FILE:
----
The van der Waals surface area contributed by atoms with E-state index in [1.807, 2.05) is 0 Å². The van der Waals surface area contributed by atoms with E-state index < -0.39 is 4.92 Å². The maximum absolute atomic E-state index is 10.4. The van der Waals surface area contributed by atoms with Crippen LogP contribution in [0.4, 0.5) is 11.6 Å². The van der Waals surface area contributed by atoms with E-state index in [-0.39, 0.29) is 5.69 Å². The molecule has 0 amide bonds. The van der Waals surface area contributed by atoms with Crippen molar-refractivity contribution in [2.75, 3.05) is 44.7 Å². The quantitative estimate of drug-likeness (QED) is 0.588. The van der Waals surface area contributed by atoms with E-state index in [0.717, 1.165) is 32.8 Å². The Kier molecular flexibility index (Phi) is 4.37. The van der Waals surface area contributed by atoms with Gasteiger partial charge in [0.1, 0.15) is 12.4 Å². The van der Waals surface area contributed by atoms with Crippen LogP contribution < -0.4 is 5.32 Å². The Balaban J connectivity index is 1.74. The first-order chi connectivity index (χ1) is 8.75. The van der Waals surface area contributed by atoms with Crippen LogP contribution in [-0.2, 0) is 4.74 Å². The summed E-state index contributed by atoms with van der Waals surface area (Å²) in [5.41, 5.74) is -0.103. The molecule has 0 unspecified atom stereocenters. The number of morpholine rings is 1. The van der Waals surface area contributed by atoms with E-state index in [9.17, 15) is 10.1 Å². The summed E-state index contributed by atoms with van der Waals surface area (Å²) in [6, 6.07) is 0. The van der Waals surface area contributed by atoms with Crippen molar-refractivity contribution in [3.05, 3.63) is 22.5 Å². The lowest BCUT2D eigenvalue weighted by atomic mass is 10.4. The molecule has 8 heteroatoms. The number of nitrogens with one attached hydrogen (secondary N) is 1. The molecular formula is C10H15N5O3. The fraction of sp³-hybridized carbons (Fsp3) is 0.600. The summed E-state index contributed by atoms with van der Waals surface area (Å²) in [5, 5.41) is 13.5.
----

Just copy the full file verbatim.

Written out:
The van der Waals surface area contributed by atoms with E-state index in [1.807, 2.05) is 0 Å². The van der Waals surface area contributed by atoms with E-state index < -0.39 is 4.92 Å². The maximum absolute atomic E-state index is 10.4. The van der Waals surface area contributed by atoms with Crippen LogP contribution in [0.4, 0.5) is 11.6 Å². The van der Waals surface area contributed by atoms with E-state index in [-0.39, 0.29) is 5.69 Å². The molecule has 0 amide bonds. The van der Waals surface area contributed by atoms with Crippen molar-refractivity contribution in [2.75, 3.05) is 44.7 Å². The quantitative estimate of drug-likeness (QED) is 0.588. The van der Waals surface area contributed by atoms with E-state index in [0.717, 1.165) is 32.8 Å². The Kier molecular flexibility index (Phi) is 4.37. The van der Waals surface area contributed by atoms with Gasteiger partial charge in [0.1, 0.15) is 12.4 Å². The van der Waals surface area contributed by atoms with Crippen LogP contribution < -0.4 is 5.32 Å². The Balaban J connectivity index is 1.74. The first-order chi connectivity index (χ1) is 8.75. The van der Waals surface area contributed by atoms with Crippen LogP contribution in [-0.2, 0) is 4.74 Å². The summed E-state index contributed by atoms with van der Waals surface area (Å²) in [5.41, 5.74) is -0.103. The molecule has 0 unspecified atom stereocenters. The number of morpholine rings is 1. The van der Waals surface area contributed by atoms with E-state index in [9.17, 15) is 10.1 Å². The summed E-state index contributed by atoms with van der Waals surface area (Å²) in [6, 6.07) is 0. The van der Waals surface area contributed by atoms with Crippen molar-refractivity contribution in [3.05, 3.63) is 22.5 Å². The lowest BCUT2D eigenvalue weighted by atomic mass is 10.4. The molecule has 8 heteroatoms. The number of nitrogens with one attached hydrogen (secondary N) is 1. The molecular formula is C10H15N5O3. The fraction of sp³-hybridized carbons (Fsp3) is 0.600. The summed E-state index contributed by atoms with van der Waals surface area (Å²) in [5, 5.41) is 13.5.